Archive for the ‘Architecture’ Category

I am enjoying the goings-on in Dubai tremendously.  It’s like the field mouse of an economics drug trial: take every extreme symptom, jam it into one place of absolutely no global consequence, and then try to figure out the cure.

Suppose you had a tiny country that decided it wanted to be important.  Playing on confusion with its oil-rich neighbors, it goes out and borrows a lot of money to build buildings.  Taking the Paris Hilton strategy that if you insist on your caricature long enough others will eventually believe it, the country makes a big show of people piling into the buildings.  Real estate developers, the ultimate momentum players, pile in.  The country goes the offshore tax haven route – no income taxes – and throws in absolutely no labor standards to ensure that construction can proceed on whatever blistering pace can be achieved by malnourished Thais and Pakistanis welding in 115F heat.  Eventually it hits the wall – for reasons completely beyond its control, at some point people look around and realize they have the world’s largest Potemkin village.  There is no market.  The locals are preposterously corrupt.  Islam is not compatible with the hedge fund lifestyle.  What then? (more…)

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Traffic. The ultimate local issue. Mayoral campaigns are supposed to hinge on it. We spend hundreds of billions of dollars building roads to deal with it. The stimulus bill is predicated on the idea that there is a near-infinite need for construction at ever-increasing prices, despite environmental and neighborhood concerns that make it more difficult than ever to get things done.

Are we sure we are using our existing roads wisely? (more…)

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World Cup

Amazingly, some smart people are treating the celebration of Chicago’s defeat for the Olympics in 2016 as a sign of childishness, as opposed to the maturity to know a Trojan Horse when you see one.  Just because all the other kids are licking light sockets doesn’t mean you should do it too.  Since I have some confidence I know more about international sports than Rachel Maddow, and thanks to Ben Casnocha have some readers who are not solely focused on insurance rescission, I’ll go ahead give the constructive advice of what international event we should be trying to host: the 2018 World Cup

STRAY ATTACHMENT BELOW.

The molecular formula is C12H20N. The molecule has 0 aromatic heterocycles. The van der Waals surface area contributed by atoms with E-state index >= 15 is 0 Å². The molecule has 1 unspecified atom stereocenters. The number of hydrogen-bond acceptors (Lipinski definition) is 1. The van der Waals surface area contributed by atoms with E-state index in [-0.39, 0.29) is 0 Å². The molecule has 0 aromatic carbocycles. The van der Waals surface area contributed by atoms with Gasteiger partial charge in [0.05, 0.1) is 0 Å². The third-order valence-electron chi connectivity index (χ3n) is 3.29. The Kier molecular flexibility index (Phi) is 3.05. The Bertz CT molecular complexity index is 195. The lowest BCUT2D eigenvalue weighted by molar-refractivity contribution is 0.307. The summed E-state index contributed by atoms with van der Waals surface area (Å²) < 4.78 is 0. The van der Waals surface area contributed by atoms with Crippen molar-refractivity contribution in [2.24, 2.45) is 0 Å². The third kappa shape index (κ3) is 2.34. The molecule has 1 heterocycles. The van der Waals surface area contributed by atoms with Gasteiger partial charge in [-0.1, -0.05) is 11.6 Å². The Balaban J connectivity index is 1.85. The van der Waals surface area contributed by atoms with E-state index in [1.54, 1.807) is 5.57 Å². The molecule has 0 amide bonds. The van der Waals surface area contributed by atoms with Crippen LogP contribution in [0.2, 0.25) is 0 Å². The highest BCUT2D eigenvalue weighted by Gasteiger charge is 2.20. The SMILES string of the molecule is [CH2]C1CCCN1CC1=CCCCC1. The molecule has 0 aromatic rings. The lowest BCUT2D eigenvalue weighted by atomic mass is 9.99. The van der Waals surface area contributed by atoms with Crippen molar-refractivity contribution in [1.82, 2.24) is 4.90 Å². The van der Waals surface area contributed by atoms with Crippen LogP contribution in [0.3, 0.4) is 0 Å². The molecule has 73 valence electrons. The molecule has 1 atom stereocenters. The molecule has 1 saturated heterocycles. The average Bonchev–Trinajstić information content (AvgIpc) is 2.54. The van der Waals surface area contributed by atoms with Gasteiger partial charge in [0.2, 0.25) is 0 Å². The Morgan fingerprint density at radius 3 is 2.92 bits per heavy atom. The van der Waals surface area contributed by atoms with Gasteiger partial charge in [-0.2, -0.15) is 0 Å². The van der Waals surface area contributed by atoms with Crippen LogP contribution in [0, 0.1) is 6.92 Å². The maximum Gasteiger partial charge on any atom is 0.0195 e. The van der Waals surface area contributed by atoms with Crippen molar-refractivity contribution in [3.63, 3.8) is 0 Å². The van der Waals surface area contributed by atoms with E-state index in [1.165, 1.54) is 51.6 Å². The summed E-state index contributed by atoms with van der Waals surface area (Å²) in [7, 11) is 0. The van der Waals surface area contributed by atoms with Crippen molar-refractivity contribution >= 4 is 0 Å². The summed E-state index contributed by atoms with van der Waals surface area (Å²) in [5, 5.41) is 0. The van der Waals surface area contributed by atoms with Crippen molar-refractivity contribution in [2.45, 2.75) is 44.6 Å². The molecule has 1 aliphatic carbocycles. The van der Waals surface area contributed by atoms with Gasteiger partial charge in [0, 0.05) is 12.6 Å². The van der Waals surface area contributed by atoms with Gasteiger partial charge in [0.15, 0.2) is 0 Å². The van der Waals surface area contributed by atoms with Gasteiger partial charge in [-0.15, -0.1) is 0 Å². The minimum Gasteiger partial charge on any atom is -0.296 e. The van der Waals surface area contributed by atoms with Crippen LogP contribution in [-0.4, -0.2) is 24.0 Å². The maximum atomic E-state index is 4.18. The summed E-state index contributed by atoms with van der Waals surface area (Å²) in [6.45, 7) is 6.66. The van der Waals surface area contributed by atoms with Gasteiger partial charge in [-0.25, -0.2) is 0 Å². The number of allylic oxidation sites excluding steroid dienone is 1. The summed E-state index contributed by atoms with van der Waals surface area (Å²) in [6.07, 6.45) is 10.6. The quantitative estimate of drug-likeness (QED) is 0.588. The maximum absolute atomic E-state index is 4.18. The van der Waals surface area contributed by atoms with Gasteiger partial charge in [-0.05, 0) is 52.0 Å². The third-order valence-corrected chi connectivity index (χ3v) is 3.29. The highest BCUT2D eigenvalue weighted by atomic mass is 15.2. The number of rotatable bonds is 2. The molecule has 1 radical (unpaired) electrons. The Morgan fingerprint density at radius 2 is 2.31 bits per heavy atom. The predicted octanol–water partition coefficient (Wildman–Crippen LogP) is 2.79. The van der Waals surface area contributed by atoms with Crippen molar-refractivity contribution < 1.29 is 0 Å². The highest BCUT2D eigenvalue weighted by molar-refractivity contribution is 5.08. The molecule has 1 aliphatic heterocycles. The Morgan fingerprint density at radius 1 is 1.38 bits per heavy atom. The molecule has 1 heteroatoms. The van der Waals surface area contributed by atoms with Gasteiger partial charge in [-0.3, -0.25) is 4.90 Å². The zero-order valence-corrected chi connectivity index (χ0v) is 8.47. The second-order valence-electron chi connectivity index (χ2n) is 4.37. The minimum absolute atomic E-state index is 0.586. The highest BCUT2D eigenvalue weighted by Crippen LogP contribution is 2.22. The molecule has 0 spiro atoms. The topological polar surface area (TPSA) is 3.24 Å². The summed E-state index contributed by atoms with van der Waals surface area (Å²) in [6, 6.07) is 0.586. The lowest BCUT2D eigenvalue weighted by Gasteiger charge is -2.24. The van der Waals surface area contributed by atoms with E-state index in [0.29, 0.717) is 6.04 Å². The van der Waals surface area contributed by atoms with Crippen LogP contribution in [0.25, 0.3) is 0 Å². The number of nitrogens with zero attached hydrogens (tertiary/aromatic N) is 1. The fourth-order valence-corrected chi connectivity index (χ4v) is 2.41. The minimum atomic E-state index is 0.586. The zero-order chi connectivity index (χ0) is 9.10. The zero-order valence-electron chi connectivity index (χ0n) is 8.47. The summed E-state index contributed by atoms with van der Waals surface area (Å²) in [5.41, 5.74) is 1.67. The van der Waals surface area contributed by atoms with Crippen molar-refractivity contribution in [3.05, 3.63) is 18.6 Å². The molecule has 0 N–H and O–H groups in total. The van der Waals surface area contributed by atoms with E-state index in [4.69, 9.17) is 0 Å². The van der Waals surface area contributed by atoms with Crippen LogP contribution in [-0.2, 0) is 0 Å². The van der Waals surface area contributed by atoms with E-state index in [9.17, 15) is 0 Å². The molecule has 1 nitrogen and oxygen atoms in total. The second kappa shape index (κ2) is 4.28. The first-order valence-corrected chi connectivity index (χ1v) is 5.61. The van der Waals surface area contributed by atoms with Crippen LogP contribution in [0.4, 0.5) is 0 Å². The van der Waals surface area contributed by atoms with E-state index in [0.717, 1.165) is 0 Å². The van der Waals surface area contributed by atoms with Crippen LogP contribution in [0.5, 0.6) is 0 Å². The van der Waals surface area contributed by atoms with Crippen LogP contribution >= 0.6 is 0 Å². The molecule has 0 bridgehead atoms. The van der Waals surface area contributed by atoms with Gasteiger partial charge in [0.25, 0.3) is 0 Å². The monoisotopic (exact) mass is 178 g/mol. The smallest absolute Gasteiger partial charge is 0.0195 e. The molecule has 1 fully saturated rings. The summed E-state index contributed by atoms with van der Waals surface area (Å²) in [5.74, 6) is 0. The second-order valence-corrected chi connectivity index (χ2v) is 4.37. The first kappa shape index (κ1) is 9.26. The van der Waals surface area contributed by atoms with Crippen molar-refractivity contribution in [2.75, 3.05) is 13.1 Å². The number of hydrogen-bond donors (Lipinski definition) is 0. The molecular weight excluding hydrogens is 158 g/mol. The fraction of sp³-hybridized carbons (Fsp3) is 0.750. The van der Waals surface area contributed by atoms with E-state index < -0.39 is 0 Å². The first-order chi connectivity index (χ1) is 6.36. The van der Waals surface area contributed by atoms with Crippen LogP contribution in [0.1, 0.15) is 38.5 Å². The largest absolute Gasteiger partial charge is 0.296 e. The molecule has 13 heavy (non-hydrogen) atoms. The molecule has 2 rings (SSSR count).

In fact, I think the current American proposal is far too timid.  Let’s go with something only the US can offer: a 64-team tournament. (more…)

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I am not a big fan of mass transit.  It doesn’t bother me as much as, say, bicycles, but I don’t see European streetcars and think progress.  I tend to think they should get that stuff underground and out of the way.  Just as soccer’s foreign roots give it a certain hipster credibility despite the reality that is a boring game born of the necessity in much of the world to have incredibly simple rules, negligible equipment, and an ability to scale for various numbers of participants, so I suspect that much of the left’s support for rail in various forms stems from an assumption that other nations must have some moral superiority.


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I am struggling to make sense of the news that Westchester County was sued for lying on an affordable housing grant application and settled with the agreement to: